Current Transformer (CT) Secondary Grounding
Any relay that receives CT input, be it from the breaker bushing, transformer bushing, or a stand-alone CT bushing – needs to have its neutral circuit grounded.
Grounding shall be done at only one location along the entire length of the circuit. If done at more than one location then it may short-out relays and prevent them from operating correctly. Also, due to the long run of CT conductors from the yard to the control house, fault currents flowing in the adjacent ground-grid will induce heavy circulating currents in the CT secondary. These currents can damage the relays or cause mis-operation.
Typically, the grounding is done in the control house at the terminal blocks of the first panel the CT conductors land on. This location is easily accessible and provides protection for nearby personnel and connected equipment.
Note that, not all CT circuits are wye connected with a readily available neutral connection. In old substation designs consisting of electro-mechanical relays which cannot compensate for the phase shift in the transformers, the CTs that feed them are connected in the delta form on the wye side of the transformer. For these CTs, there will be no neutral circuit run for grounding purpose.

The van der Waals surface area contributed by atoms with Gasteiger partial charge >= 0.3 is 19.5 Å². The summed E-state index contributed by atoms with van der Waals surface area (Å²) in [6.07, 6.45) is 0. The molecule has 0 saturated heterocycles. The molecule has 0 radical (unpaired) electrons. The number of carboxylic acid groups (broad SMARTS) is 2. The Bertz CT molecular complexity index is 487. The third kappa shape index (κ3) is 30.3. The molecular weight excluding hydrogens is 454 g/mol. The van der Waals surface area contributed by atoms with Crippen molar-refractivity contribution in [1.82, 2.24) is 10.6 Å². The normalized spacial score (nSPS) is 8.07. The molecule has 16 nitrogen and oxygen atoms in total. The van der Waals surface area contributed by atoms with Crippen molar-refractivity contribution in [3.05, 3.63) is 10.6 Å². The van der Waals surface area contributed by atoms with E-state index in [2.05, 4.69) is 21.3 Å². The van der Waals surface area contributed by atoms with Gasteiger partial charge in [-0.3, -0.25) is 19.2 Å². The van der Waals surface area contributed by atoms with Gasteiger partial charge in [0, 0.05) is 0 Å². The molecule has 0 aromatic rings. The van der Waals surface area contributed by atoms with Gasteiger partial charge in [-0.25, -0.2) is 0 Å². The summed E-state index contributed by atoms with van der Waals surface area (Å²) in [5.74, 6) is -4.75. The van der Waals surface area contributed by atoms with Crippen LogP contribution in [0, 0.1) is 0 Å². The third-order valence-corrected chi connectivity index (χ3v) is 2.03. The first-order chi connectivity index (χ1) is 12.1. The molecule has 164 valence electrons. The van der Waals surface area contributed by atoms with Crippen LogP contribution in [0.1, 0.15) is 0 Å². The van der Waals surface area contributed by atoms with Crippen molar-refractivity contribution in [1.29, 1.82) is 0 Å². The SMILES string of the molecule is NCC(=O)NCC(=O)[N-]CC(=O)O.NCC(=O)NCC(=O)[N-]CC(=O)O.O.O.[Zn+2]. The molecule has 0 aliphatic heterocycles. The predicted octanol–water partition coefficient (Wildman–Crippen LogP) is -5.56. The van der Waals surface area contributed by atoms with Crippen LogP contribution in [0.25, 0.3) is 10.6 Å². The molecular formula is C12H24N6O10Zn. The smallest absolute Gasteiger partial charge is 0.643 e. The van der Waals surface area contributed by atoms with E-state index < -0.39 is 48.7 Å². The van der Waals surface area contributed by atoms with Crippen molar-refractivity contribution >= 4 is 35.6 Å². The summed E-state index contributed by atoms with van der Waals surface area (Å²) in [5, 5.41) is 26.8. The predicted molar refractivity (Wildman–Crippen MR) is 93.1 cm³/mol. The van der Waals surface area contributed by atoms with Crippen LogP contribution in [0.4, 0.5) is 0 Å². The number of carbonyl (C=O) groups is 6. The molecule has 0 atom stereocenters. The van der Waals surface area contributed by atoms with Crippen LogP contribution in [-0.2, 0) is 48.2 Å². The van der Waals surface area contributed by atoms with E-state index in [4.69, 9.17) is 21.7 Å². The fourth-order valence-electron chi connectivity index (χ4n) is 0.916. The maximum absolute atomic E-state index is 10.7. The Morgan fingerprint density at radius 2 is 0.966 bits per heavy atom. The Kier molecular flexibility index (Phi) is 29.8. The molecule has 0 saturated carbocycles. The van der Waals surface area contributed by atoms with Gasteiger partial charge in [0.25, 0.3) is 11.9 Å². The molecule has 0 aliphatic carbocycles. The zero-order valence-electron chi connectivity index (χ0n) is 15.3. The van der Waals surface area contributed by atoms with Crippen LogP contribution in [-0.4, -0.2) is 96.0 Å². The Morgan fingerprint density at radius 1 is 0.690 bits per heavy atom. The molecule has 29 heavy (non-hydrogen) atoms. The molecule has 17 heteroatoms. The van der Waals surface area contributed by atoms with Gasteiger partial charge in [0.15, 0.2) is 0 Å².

Voltage Transformer (VT) Secondary Grounding
Like the CTs, the VTs need to have their secondary neutral circuit grounded at one location. When two outputs are available on the VT secondary, each neutral shall be grounded separately with no provision to interconnect them.
Cable Shield Grounding
Certain application like pilot relaying using the power line carrier require the use of triaxial cable. These cables connect the CCVTs to the pilot relays in the control house and carries critical signal to the coupling equipment. Any electrical noise from the surrounding equipment can lead to a false operation which, ofcourse, will not be tolerated. For this reason, grounding the shield wire which encases the copper conductor is important.
In extra high voltage substations, besides grounding the cable shield at either end, a ground conductor is run in parallel to the triax (below the conduits). Not only does this prevent stray electrical and magnetic interferences from disrupting the signal but it also serves to protect the cable from surge currents that are induced by the CCVT.